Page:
**Theorem 3.** There exist injective integer-valued functions
*f* with gcd(*f(i)*, *f(j)*) = 1 for all positive
integer i and j, and such that *f(i)+f(j)* is composite for all
positive integer *i* and *j*.

**Proof.** We give a simple "lacunary" construction of one such
function. First, for each integer *K* we construct an
integer-valued function *g _{K}* which signals

**Note.** The (non-unique) function created in the theorem is
increasing. For example, if we begin by assuming *f(1)=1* then
*f(2)=3*, *f(3)=7*, *f(4)=5 041* and *f(5)*
is approximately 10^{16 480}. So *f* is very
rapidly increasing. Are there simple functions with slower growth
which satisfy the conclusions of this theorem? The probabilistic
assertions of "Theorem" 2 do *not* apply to the functions
constructed here because of their rapid growth.

**Conjecture 1.** Suppose *f* is a polynomial with integer
coefficients which is positive for positive *k*. Then *f*
has property CB eventually if and only if *f(k)+f(j)* is an
irreducible polynomial in two variables and *f(k)+f(j)* has
content 1.

"Content" here means the gcd of the coefficients of a polynomial,
and is the natural generalization of the Dirichlet condition of
Conjecture 0. Certainly the conditions of this Conjecture are necessary,
and the probabilistic analysis of "Theorem" 2 makes it natural to
hope that they are sufficient. Of course the CB problem can be
restated as a graph-coloring problem, where the nodes are the integers
{1, 2, ..., *2k*}, and two nodes *k* and *j* are
connected by an edge exactly when *f(k)+f(j)* is prime. This
seems to offer no enlightenment, but does lead to a somewhat
generalized conjecture. We could put in edges where other functions
are prime (e.g., *k ^{2} + kj + j^{2}*), or we can
even investigate more general examples (analogous to directed
graphs). Namely, we can study any polynomial in two variables, rather
than one which is symmetric in its two variables. Then the CB
property itself will lose some symmetry, but here is one possible
generalization:

**Conjecture 2.** Suppose *p(k,j)* is a polynomial in two
variables with integer coefficients, and *p* is irreducible with
content 1. If *n* is sufficiently large, then the set {1, 2, ...,
*2n*} can be arranged into *n* disjoint pairs so that if
(*a*,*b*) is one pair, either *p(a,b)* or *p(b,a)*
is prime.

Numerical experiments with several polynomials (e.g.,
*k+j ^{2}*,

We can further generalize by looking at "higher order" versions of the CB property:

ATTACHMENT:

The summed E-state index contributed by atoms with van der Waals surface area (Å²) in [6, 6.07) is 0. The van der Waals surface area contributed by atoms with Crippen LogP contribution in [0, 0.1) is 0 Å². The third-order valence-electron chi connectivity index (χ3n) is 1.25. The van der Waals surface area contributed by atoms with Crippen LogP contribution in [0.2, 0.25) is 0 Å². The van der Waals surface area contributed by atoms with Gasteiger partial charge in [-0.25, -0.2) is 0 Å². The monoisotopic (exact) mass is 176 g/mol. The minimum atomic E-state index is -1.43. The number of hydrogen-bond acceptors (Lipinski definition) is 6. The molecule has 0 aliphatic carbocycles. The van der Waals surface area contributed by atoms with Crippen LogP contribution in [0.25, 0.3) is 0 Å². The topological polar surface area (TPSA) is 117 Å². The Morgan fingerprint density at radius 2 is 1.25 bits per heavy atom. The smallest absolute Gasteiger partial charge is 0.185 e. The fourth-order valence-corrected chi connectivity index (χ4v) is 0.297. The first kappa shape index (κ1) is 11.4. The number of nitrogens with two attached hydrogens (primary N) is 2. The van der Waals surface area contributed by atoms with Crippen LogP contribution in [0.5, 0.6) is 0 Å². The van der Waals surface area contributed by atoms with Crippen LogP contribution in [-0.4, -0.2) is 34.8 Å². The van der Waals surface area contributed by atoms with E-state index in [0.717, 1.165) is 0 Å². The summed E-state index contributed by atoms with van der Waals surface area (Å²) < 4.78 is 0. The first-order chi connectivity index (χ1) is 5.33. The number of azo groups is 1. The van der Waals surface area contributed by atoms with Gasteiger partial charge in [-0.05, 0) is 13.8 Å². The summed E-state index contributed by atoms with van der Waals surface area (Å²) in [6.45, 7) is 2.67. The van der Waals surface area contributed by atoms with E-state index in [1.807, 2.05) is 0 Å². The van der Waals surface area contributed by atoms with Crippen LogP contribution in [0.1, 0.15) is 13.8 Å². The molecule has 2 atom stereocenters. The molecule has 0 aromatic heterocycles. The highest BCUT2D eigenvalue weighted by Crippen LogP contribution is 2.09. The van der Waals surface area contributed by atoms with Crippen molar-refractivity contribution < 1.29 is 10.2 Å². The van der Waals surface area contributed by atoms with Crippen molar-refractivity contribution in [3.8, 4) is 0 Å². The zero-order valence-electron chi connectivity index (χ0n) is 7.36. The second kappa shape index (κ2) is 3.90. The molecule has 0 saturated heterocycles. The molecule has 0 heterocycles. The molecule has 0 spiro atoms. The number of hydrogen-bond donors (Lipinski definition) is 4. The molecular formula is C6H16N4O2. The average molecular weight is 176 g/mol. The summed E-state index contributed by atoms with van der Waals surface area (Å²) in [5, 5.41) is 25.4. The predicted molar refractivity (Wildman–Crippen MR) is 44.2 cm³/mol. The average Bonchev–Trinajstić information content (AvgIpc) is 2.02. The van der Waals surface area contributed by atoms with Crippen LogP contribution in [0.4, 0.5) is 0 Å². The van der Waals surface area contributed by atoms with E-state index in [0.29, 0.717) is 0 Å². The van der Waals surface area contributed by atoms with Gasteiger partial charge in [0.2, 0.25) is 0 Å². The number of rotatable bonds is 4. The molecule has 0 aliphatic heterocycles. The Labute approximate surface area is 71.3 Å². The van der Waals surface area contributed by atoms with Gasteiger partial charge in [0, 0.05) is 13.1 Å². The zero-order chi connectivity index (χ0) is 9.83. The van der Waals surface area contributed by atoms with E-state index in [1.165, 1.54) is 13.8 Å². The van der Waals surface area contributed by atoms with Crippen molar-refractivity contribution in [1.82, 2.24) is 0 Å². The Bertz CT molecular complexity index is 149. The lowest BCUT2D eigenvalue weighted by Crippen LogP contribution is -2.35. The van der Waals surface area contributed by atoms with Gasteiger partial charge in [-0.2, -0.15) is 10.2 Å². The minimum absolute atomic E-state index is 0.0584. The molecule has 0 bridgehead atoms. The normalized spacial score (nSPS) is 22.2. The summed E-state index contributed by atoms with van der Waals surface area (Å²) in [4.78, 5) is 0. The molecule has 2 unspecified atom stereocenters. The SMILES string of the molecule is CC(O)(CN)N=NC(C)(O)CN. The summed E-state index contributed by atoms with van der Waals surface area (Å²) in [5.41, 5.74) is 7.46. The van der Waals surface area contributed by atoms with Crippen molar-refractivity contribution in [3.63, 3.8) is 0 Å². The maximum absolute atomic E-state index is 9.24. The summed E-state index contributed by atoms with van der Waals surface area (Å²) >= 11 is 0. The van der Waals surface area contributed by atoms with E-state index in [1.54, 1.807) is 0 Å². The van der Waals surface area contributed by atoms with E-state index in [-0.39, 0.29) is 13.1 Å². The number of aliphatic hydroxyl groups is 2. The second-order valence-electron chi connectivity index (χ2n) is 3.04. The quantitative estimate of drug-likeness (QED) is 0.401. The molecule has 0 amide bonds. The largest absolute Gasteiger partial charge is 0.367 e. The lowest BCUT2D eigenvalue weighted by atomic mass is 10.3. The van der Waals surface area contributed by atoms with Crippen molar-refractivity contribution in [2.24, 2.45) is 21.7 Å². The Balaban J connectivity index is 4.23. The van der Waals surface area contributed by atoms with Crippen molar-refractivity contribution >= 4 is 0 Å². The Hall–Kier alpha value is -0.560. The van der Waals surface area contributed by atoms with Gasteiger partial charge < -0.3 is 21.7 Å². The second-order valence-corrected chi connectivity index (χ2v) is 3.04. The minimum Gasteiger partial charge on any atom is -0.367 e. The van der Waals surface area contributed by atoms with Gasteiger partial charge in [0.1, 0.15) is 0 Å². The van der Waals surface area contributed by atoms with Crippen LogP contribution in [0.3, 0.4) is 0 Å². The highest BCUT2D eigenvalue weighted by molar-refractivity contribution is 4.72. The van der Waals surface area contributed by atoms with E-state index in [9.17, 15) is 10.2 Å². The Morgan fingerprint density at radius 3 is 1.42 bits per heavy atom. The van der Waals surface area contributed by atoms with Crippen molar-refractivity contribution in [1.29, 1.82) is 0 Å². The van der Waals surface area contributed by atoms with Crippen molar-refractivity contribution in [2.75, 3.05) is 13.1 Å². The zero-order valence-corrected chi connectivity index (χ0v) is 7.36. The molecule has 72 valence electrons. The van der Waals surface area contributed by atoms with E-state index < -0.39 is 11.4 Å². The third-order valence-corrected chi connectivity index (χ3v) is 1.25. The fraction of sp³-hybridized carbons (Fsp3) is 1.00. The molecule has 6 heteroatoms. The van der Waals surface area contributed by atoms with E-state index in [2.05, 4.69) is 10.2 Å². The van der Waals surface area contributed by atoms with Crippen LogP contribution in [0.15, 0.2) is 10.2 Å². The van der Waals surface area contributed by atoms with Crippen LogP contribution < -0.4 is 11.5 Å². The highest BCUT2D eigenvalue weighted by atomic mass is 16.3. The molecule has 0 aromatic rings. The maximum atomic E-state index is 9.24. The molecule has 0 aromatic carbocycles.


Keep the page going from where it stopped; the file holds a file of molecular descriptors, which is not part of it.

**Definition 3.** Suppose *N* is a positive integer. A sequence
of integers {*a _{k}*} has the

One can make obvious generalizations to fit the phrases: a function
has the *N*^{th} order CB property or a sequence (or
function) has the *N*^{th} order CB property
eventually. When *N* = 1, such sequences have to be subsequences
of the primes. A simple conjecture which we are unable to verify is
the following:

**Conjecture 3.** The sequence of odd integers {1, 3, 5, ... } has
the third order CB property eventually.

Again, probabilistic reasoning coupled with the obvious necessary
conditions applied here to the polynomial *2 (k + j + i) + 3*
seem to suggest the truth of Conjecture 3.

A additional natural collection of sequences to study for CB behavior
would be sequences defined by simple linear recursions. For example,
consider the sequence defined by the following recursion and initial
condition: * a _{n+1} = 2 a_{n} + 1* with

This recursion can be solved explicitly to obtain *a _{n} =
2^{n} -1*. Does this sequence have the third order CB
property? Here the probabilistic reasoning does not apply because of
the growth of {

On the other hand, functions with finite range are also of interest.
In trying to determine how many distinct functions with finite range
there are which have the *N*^{th} order CB property, we
come across the following extremal problem:

**Problem 1.** Suppose *S* and *T* are positive
integers. Find a set of integers {*a _{1}, ...,
a_{S}*} with the maximum number of

Is an initial segment of the integers such an extremal set?

These questions all seem to be difficult because even the simplest
non-linear case (does *f(k)=k ^{2}* have the CB property?)
approaches the limits of current knowledge. For example, it is not
known if there are infinitely many prime numbers of the form

Finally, we have a question about algorithms. Suppose we're given
an integer-valued function, *f*. How can we check if some initial
values of *f* have the CB property? Since the number of pairs to
be checked is very large, any way to shrink this number is worth
considering. It is disconcerting to report that a sort of **Greedy
Algorithm** seems to work even when there is no justification. The
Greedy Algorithm is motivated by the proof of Theorem 1. Suppose
*f* is increasing (e.g., *f(k)=k* or
*f(k)=k ^{2}*). In order to check pairs in the set {

The proof of Theorem 1 shows that the Greedy Algorithm must be
successful for *f(k)=k*. However, the Greedy Algorithm has been
successful in every example we have checked for
*f(k)=k ^{2}*. It does not seem to work with some other
polynomials. If

**Problem 2.** Is the Greedy Algorithm always successful for
*f(k)= k ^{2}*?

It is possible that we've just been lucky because there are many coincidences for small numbers.

[HW] G. H. Hardy and E. M. Wright,

(This is the source for sequences A000341 and A000348 .)

Written October 1991; revised December 1997; published in Journal of Integer Sequences Jan. 1, 1998.